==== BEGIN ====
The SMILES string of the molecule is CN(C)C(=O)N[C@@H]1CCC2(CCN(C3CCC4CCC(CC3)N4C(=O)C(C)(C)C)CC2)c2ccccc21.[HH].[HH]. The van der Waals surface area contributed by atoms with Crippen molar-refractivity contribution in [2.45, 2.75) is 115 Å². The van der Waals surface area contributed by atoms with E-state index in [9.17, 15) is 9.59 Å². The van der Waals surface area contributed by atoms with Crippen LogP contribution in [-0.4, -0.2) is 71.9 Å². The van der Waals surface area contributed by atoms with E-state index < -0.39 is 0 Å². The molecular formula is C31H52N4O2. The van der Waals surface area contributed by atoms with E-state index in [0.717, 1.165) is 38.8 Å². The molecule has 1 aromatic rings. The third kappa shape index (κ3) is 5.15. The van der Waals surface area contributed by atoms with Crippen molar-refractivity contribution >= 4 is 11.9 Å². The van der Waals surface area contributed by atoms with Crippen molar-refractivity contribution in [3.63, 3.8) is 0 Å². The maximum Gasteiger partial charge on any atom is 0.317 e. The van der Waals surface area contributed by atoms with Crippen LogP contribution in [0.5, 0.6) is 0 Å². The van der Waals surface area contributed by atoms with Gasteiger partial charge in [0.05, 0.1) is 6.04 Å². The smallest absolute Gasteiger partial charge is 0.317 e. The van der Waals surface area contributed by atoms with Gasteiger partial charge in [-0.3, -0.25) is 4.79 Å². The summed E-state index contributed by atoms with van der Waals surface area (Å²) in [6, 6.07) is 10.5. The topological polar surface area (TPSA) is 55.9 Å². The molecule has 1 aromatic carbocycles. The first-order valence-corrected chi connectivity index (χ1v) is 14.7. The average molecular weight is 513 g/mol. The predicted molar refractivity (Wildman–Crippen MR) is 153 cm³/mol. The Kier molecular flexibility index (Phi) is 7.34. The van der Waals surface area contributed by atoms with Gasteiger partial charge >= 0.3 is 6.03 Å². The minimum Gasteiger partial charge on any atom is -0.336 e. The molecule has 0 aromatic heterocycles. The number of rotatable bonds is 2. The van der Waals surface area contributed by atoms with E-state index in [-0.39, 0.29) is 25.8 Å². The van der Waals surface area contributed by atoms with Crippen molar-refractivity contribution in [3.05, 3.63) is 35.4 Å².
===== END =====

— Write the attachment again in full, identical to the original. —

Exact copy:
The SMILES string of the molecule is CN(C)C(=O)N[C@@H]1CCC2(CCN(C3CCC4CCC(CC3)N4C(=O)C(C)(C)C)CC2)c2ccccc21.[HH].[HH]. The van der Waals surface area contributed by atoms with Crippen molar-refractivity contribution in [2.45, 2.75) is 115 Å². The van der Waals surface area contributed by atoms with E-state index in [9.17, 15) is 9.59 Å². The van der Waals surface area contributed by atoms with Crippen LogP contribution in [-0.4, -0.2) is 71.9 Å². The van der Waals surface area contributed by atoms with E-state index < -0.39 is 0 Å². The molecular formula is C31H52N4O2. The van der Waals surface area contributed by atoms with E-state index in [0.717, 1.165) is 38.8 Å². The molecule has 1 aromatic rings. The third kappa shape index (κ3) is 5.15. The van der Waals surface area contributed by atoms with Crippen molar-refractivity contribution >= 4 is 11.9 Å². The van der Waals surface area contributed by atoms with Crippen molar-refractivity contribution in [3.63, 3.8) is 0 Å². The maximum Gasteiger partial charge on any atom is 0.317 e. The van der Waals surface area contributed by atoms with Crippen LogP contribution in [0.5, 0.6) is 0 Å². The van der Waals surface area contributed by atoms with Gasteiger partial charge in [0.05, 0.1) is 6.04 Å². The smallest absolute Gasteiger partial charge is 0.317 e. The van der Waals surface area contributed by atoms with Gasteiger partial charge in [-0.3, -0.25) is 4.79 Å². The summed E-state index contributed by atoms with van der Waals surface area (Å²) in [6, 6.07) is 10.5. The topological polar surface area (TPSA) is 55.9 Å². The molecule has 1 aromatic carbocycles. The first-order valence-corrected chi connectivity index (χ1v) is 14.7. The average molecular weight is 513 g/mol. The predicted molar refractivity (Wildman–Crippen MR) is 153 cm³/mol. The Kier molecular flexibility index (Phi) is 7.34. The van der Waals surface area contributed by atoms with Gasteiger partial charge >= 0.3 is 6.03 Å². The minimum Gasteiger partial charge on any atom is -0.336 e. The molecule has 0 aromatic heterocycles. The number of rotatable bonds is 2. The van der Waals surface area contributed by atoms with E-state index in [-0.39, 0.29) is 25.8 Å². The van der Waals surface area contributed by atoms with Crippen molar-refractivity contribution in [3.05, 3.63) is 35.4 Å².